The State Parks of Georgia in Autumn
“You came this far south for up-north weather,” he joked as he wiped grease from his hands and stood up from the ditch he was cleaning of Autumn’s leafy debris.
A maintenance guy at Unicoi State Park in Georgia’s slice of the Appalachian Mountains, we’d been chit-chatting about the things people tend to small talk over. “Where are you folks from?” the types of questions he was asking, “Do you just love working at a place like this?” my return inquiries.
Neither of us had much in the way of heartfelt answers. We were just two individuals sharing a corner of the earth. This particular corner being covered in every available hue of Fall foliage. Golden greenish oak leaves the size of a basketball player’s hand. Red and yellow maples swimming in the wind. Dull tans, black-spotted crumpled dark browns, and oranges all in between.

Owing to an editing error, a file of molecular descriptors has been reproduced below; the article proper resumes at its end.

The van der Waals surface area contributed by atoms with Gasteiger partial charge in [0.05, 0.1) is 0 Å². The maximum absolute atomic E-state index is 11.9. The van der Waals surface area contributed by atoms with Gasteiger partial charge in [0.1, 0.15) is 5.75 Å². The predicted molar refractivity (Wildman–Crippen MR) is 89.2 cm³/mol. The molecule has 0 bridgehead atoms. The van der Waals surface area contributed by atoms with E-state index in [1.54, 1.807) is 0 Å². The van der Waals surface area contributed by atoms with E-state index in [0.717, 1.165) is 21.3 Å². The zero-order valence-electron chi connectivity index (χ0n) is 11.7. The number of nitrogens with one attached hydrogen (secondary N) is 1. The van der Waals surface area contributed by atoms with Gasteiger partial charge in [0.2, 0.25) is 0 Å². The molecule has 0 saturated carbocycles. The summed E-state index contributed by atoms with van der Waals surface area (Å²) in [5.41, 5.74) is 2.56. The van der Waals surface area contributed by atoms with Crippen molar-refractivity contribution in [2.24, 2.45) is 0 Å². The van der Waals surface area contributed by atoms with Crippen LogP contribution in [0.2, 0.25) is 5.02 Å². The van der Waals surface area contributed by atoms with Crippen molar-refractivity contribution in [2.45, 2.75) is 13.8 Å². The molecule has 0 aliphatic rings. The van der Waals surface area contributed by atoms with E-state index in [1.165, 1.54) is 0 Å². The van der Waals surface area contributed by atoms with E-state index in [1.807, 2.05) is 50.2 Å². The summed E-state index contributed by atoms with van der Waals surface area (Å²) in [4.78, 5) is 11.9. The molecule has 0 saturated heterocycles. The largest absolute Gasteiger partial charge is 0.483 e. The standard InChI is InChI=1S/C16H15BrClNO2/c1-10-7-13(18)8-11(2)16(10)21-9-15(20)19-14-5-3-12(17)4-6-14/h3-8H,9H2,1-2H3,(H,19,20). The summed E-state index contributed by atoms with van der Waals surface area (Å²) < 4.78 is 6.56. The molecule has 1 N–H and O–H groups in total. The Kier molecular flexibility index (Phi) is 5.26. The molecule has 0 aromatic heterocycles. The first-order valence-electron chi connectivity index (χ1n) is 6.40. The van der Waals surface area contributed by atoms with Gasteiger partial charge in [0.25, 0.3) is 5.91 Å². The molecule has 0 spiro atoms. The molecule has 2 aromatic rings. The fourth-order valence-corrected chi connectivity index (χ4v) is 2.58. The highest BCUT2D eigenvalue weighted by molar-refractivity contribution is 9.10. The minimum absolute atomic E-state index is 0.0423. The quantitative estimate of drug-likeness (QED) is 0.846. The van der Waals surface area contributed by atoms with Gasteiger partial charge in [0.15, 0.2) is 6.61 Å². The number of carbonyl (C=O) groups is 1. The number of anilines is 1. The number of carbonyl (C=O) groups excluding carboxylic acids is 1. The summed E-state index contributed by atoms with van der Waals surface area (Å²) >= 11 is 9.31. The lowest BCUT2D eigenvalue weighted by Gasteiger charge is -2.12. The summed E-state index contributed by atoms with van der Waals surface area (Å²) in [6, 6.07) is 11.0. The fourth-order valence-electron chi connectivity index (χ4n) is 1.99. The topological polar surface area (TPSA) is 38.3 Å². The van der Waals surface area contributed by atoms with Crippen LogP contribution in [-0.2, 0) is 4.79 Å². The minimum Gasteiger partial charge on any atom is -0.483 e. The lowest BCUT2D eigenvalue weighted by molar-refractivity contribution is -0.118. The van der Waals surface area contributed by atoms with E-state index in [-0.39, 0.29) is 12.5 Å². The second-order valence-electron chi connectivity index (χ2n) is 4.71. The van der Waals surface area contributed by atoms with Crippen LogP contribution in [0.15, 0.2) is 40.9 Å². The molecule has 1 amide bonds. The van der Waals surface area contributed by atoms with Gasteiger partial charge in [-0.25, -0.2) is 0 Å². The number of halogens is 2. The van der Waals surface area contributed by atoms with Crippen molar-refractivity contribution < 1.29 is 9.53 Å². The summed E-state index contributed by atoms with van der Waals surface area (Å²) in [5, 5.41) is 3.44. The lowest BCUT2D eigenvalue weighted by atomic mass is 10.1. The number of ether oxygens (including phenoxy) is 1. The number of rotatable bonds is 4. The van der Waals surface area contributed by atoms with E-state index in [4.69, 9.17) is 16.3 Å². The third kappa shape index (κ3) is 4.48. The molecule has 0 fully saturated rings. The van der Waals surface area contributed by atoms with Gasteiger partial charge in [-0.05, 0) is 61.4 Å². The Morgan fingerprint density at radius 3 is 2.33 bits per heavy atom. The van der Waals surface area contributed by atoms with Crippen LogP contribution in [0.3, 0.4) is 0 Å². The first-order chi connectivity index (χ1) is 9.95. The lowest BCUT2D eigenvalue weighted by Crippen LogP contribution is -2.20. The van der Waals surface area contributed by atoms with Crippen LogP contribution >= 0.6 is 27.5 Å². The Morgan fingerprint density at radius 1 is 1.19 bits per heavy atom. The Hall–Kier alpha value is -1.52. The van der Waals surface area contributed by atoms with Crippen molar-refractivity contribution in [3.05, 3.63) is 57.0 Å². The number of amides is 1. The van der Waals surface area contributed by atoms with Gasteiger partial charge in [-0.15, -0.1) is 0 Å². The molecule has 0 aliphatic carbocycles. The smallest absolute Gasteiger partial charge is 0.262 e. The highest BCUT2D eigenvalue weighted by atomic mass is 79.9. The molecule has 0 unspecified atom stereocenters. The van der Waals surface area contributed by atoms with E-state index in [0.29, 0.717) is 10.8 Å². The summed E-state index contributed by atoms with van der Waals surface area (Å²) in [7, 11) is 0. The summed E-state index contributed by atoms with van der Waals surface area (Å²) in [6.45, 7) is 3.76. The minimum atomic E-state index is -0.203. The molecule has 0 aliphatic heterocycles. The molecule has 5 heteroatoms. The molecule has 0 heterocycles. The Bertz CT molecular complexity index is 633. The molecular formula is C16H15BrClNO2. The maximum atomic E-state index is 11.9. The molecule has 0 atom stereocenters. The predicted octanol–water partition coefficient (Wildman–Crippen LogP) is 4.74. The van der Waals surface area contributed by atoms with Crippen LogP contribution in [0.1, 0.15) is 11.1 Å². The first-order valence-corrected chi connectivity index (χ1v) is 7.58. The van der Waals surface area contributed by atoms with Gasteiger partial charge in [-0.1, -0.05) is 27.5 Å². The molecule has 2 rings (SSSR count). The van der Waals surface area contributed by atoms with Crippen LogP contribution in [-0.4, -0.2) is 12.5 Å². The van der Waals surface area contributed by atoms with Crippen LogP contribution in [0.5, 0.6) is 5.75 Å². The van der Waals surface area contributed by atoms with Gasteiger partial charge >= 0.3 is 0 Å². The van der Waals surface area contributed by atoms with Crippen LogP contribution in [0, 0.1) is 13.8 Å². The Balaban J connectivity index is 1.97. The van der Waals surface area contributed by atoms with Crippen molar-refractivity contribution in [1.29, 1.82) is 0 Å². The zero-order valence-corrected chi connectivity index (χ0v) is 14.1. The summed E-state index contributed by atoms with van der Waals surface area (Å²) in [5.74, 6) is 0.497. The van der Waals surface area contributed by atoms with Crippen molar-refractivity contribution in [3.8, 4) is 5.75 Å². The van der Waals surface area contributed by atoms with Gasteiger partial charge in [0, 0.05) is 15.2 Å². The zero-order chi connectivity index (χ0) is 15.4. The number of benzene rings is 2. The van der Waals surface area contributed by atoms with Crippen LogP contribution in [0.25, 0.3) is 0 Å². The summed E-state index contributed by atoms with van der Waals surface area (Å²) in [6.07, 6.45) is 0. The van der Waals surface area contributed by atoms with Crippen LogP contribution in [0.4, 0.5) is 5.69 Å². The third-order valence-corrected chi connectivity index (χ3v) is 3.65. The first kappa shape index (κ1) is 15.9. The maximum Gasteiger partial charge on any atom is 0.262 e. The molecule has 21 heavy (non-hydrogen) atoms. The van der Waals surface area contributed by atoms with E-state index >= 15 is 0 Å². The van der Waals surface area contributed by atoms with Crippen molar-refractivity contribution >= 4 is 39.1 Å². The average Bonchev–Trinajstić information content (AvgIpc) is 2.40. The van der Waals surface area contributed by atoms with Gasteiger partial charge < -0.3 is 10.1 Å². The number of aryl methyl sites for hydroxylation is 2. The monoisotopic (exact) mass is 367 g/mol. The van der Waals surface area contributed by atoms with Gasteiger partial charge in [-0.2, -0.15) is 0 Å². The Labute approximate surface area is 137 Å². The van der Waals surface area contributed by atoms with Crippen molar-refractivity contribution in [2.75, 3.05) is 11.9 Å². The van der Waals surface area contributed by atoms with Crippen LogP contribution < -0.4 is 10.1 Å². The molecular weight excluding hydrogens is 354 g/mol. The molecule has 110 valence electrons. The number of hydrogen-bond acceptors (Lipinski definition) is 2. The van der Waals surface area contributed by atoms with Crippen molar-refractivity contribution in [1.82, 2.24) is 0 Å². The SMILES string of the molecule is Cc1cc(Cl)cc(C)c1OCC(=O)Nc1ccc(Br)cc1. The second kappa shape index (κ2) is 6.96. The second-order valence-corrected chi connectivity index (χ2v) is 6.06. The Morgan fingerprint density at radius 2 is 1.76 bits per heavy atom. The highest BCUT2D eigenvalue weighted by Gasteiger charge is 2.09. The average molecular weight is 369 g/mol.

I believe I was staring at the stark contrast of a hickory tree’s large yellow leaves against it’s nearly black bark when I noticed he was finished, nodded, and made his way to the next worksite.
There’s something about the blue of a clear sky on a particularly cold day. You can feel that color, that frigid bite to everything, even when looking at it all through windows and tucked into a warm building. So it has been a chilly November, unseasonably so say the locals, but even now as the nation finds ourselves but a week away from Thanksgiving, Georgia’s forests have not relented.
They are a secret, not to Georgians, but to the rest of the nation. No one thinks, “Autumn, let’s drive to Georgia and check out the leaves!” I’m not sure anyone even thinks, “Camping? Let’s go to Georgia!” But it has proven every bit as bold as New England and Western North Carolina, just longer lived.